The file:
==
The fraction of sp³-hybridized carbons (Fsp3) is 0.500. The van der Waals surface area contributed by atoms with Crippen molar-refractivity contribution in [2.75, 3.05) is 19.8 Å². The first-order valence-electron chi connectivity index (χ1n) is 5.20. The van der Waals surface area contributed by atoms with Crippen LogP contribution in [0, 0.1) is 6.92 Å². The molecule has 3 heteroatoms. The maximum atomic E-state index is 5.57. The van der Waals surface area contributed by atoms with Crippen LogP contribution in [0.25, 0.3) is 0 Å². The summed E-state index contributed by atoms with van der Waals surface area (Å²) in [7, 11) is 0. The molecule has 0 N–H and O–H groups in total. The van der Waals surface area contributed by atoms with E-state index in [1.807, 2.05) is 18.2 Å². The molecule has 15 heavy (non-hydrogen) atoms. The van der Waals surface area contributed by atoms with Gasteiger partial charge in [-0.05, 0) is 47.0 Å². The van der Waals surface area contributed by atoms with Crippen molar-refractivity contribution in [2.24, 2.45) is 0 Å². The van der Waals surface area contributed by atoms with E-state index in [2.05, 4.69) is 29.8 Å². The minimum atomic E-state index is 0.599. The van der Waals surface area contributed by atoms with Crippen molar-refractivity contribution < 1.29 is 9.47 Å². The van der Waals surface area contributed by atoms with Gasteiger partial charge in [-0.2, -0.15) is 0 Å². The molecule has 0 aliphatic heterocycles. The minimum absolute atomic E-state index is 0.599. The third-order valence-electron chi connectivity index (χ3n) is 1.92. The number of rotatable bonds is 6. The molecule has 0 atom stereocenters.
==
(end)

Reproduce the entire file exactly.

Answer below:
The fraction of sp³-hybridized carbons (Fsp3) is 0.500. The van der Waals surface area contributed by atoms with Crippen molar-refractivity contribution in [2.75, 3.05) is 19.8 Å². The first-order valence-electron chi connectivity index (χ1n) is 5.20. The van der Waals surface area contributed by atoms with Crippen LogP contribution in [0, 0.1) is 6.92 Å². The molecule has 3 heteroatoms. The maximum atomic E-state index is 5.57. The van der Waals surface area contributed by atoms with Crippen LogP contribution in [0.25, 0.3) is 0 Å². The summed E-state index contributed by atoms with van der Waals surface area (Å²) in [7, 11) is 0. The molecule has 0 N–H and O–H groups in total. The van der Waals surface area contributed by atoms with E-state index in [1.807, 2.05) is 18.2 Å². The molecule has 15 heavy (non-hydrogen) atoms. The van der Waals surface area contributed by atoms with Gasteiger partial charge in [-0.05, 0) is 47.0 Å². The van der Waals surface area contributed by atoms with Crippen molar-refractivity contribution in [2.24, 2.45) is 0 Å². The van der Waals surface area contributed by atoms with E-state index in [2.05, 4.69) is 29.8 Å². The minimum atomic E-state index is 0.599. The van der Waals surface area contributed by atoms with Crippen molar-refractivity contribution < 1.29 is 9.47 Å². The van der Waals surface area contributed by atoms with Gasteiger partial charge in [-0.2, -0.15) is 0 Å². The molecule has 0 aliphatic heterocycles. The minimum absolute atomic E-state index is 0.599. The third-order valence-electron chi connectivity index (χ3n) is 1.92. The number of rotatable bonds is 6. The molecule has 0 atom stereocenters.